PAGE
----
Intermediate Level Trados Studio 2015 Workshop in San Francisco

I will be teaching a full-day, intermediate level Trados Studio workshop in San Francisco on March 12th. This full-day workshop is aimed at those who have some knowledge and experience of working with Trados Studio but who want to learn its more advanced features.

The main topics covered are translation memory and file management, file type settings, Auto-propagation, AutoSuggest, Studio verification tools, project preparation and the use of the SDL OpenExchange applications. The number of OpenExchange apps keeps growing and it’s getting more and more difficult to stay up-to-date with all the new functions and features available through these apps.

In addition, several “performance-enhancing” Studio tips and tricks will be shown. Participants are also encouraged to submit in advance their own questions and requests for additional topics.

For registration and additional info, see the NCTA website (note that the discounted early-bird registration ends on 2/27). If you have any questions about the content of the workshop, feel free to contact me directly.

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Trados Studio Workshop in San Francisco

I will be teaching an intermediate level Trados Studio workshop in San Francisco on September 20th. The main topics covered are translation memory and file management, Studio verification tools, and the use of the SDL OpenExchange applications. The number of OpenExchange apps keeps growing and it’s getting more and more difficult to stay up-to-date with all the new functions and features available through these apps. One of the main goals of this workshop is to help you to find those Studio apps that are the most useful for you and get them (and you) organized so that you can actually use them in your daily work.

In addition, several “performance-enhancing” Studio tips and tricks will be shown. Participants are also encouraged to submit in advance their own questions and requests for additional topics.

For registration and additional info, see the NCTA website. If you have any questions about the content of the workshop, feel free to contact me directly.

My Top 5 OpenExchange Apps

I downloaded the new improved version of Glossary Converter the other day and took a closer look at the available OpenExchange apps just to make sure I haven’t missed any other recent updates or additions. While updating my own list of useful or potentially useful apps, I thought to share some of that info here as well. It’s good to know what kind of apps are available because you never know when you might need them.

1. Glossary Converter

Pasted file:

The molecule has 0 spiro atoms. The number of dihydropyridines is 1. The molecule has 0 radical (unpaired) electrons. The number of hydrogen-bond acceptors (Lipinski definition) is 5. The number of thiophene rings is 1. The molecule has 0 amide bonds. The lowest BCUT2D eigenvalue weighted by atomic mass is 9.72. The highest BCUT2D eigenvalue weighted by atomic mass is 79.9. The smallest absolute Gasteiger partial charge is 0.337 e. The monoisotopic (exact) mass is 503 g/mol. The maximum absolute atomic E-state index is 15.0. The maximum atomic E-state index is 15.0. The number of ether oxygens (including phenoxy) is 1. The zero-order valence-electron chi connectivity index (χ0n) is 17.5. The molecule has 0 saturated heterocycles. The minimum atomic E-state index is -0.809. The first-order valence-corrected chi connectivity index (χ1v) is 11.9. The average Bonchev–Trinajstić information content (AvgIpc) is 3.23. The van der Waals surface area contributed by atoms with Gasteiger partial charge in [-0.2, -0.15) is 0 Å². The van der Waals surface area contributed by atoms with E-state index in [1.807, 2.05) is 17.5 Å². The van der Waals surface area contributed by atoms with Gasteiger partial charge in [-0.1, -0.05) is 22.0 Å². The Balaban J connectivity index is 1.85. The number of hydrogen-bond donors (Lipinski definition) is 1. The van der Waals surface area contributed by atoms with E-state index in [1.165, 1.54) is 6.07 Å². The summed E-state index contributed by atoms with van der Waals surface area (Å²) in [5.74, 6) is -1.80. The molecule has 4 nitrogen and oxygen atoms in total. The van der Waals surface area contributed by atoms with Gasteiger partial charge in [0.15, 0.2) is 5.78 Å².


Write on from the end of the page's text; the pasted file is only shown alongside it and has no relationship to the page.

This is my favorite app right now because the new version can also handle additional fields, such as client names and notes. Converting existing glossaries from Excel format takes only a few seconds. It’s incredible if you compare it to the convoluted, multi-step process that’s needed if the conversion is done with Multiterm Convert. Or it’s actually incredible that we had to put up with Multiterm Convert for all those years. However, I have to admit that I’ll miss those little rotating sprocket wheels in Multiterm Convert!

Note that if you include additional fields in the Excel glossary file, they need to be placed on the right side of the language under which you want them to appear. For example, if you have two languages and one additional field in your glossary, organize them this way if you want the additional field to appear under Language 1:

Column A: Language 1
Column B: Additional field
Column C: Language 2

And this way if you want the additional field to appear under Language 2:

Column A: Language 1
Column B: Language 2
Column C: Additional field

2. AnyTM Translation Provider

One thing that I really dislike in Studio is the fact that you can’t mix resources that have different sublanguages, such as US English and UK English memories. This app is handy for situations like that because it allows you to use TMs as reference TMs regardless of their sublanguages (or main languages for that matter). Note that this is a paid app (£9.99).

3. SDLTmConvert

Trados Studio has a really powerful set of quality assurance (QA) functions. Unfortunately, they are only for translated SDLXLIFF files and cannot be used for translation memories. This app allows you to convert a TM to SDLXLIFF format so that you can run the QA checks on the TM content and then convert the edited SDLXLIFF file back to a TM. In addition, it can covert Studio TMs to many other formats, such as CSV, TXT and even to monolingual source and target text files.

4. SDLXliff2Tmx

When working with non-Studio clients, it’s sometimes necessary to send them the new TM content as a TMX export file. You can easily do that in Studio but it does take several steps (create a new TM, import the translated SDLXLIFF files to the TM and then export the TM as a TMX file). This app gives you a faster method to accomplish the same thing, i.e. it exports SDLXLIFF files directly to a TMX file (or optionally to a tab-delimited text file).

5. SDLXLIFF Compare

I don’t know about you but I’m less than happy when I get an edited Studio file back without tracked changes and then I have to go through the whole file and figure out what was changed. This app makes life much simpler in those cases. It displays the comparison results of the two SDLXLIFF file versions in an easy-to-read XML/HTML report. It can also be very useful for project management purposes.